Ongoing Projects: OIT
Training on Oracle Business Intelligence Enterprise Edition began on June 11. This Level 1 training targets consumers--those who need to access data and run reports on existing queries. Seven sessions have been held so far with another scheduled for Friday, July 12. Robert Flum, Jr. of Flum Consulting & Training has been consulting on the project and is currently facilitating the OBI training with assistance from OIT business analysts Jes Reyerson, Amy Crist, and Val Wachuta. Training will be on-going to accommodate new employees, changing job responsibilities, and updates to the system. Interested in OBI training? Watch e-mail, Campus Updates, the Campus Calendar, and future issues of Discover IT for further details as they become available.
Web CMS training continues. To date more than 65 content stewards representing 64 areas have successfully completed this important step toward converting their webpages to the new content management system. Web developer John Vieth facilitates the weekly sessions. If your department is not yet on the schedule to receive web CMS training, contact Deb Meyer at firstname.lastname@example.org.
The Technology Support Services Project took a step forward this month with the implementation of a centralized process for receiving, tagging, and imaging incoming computer equipment. The entire spring computer buy was delivered to Gardner Hall where IT support personnel and student employees unpacked each unit and attached a unique asset tag which identifies the item and allows OIT to track the item throughout its life on campus. Each computer was loaded with a basic set of software programs (a process known as “imaging”) before it was sent to its intended support area. Distributed IT support personnel can focus on installing specialized software as needed and setting up the new units within their departments.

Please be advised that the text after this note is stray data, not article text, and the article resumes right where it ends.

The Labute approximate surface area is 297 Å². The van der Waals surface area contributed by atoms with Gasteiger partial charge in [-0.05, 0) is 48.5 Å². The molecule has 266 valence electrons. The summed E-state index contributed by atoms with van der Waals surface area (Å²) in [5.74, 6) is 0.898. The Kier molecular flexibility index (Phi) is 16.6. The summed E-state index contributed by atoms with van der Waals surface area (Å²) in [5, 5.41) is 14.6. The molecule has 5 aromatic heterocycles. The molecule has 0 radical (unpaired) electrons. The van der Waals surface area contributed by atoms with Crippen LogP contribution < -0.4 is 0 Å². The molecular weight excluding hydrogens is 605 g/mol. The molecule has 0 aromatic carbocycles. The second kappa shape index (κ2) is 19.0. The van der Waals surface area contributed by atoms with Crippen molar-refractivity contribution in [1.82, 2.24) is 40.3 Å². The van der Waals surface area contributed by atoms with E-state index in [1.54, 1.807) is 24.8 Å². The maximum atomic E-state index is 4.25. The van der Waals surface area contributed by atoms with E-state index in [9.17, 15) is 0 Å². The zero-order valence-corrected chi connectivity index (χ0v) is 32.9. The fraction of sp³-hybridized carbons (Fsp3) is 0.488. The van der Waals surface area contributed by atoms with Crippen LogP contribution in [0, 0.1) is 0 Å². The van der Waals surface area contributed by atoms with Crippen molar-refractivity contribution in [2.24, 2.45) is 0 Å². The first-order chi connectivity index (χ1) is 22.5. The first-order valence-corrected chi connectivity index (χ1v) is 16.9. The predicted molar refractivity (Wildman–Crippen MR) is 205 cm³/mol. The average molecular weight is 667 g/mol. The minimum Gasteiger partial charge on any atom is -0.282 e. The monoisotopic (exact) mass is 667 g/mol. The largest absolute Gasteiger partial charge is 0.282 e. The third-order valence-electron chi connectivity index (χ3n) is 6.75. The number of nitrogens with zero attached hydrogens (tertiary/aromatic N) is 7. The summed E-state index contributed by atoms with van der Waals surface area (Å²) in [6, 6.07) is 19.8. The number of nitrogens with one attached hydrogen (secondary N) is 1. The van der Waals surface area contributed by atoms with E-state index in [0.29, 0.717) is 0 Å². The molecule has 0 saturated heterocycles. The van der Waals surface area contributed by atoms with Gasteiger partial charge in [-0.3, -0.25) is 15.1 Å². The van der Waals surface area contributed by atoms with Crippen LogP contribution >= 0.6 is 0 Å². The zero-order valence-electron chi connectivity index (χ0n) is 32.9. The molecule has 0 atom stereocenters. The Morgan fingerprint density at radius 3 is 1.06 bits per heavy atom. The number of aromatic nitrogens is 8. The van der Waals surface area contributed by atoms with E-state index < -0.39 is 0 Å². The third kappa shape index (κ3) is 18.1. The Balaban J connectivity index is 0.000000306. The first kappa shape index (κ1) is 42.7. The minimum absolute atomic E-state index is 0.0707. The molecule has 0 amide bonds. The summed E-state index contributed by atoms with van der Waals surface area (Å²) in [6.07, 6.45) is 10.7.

Formerly, when a computer order arrived, the packaged equipment was delivered directly to the support area that purchased it. Each IT support person was responsible for unpacking, identifying, and imaging that area’s order, a process that took a significant amount of each employee’s time and was dependent upon the availability of the individual IT support person. A centralized receiving system allows a small group of personnel to process hundreds of thousands of dollars’ worth of equipment and deliver it to the appropriate support areas within a matter of days, ready for additional software and eventual set up. This new approach, recommended by Project Teams 3 & 4, meets the overall project goals of standardizing processes and deploying staff efficiently and effectively.
Asset-tagging is not just for new equipment purchases. Over the summer you will start to see tags like the one at the left on the existing technology equipment in your area. This tagging system allows IT personnel to better manage and support equipment on campus.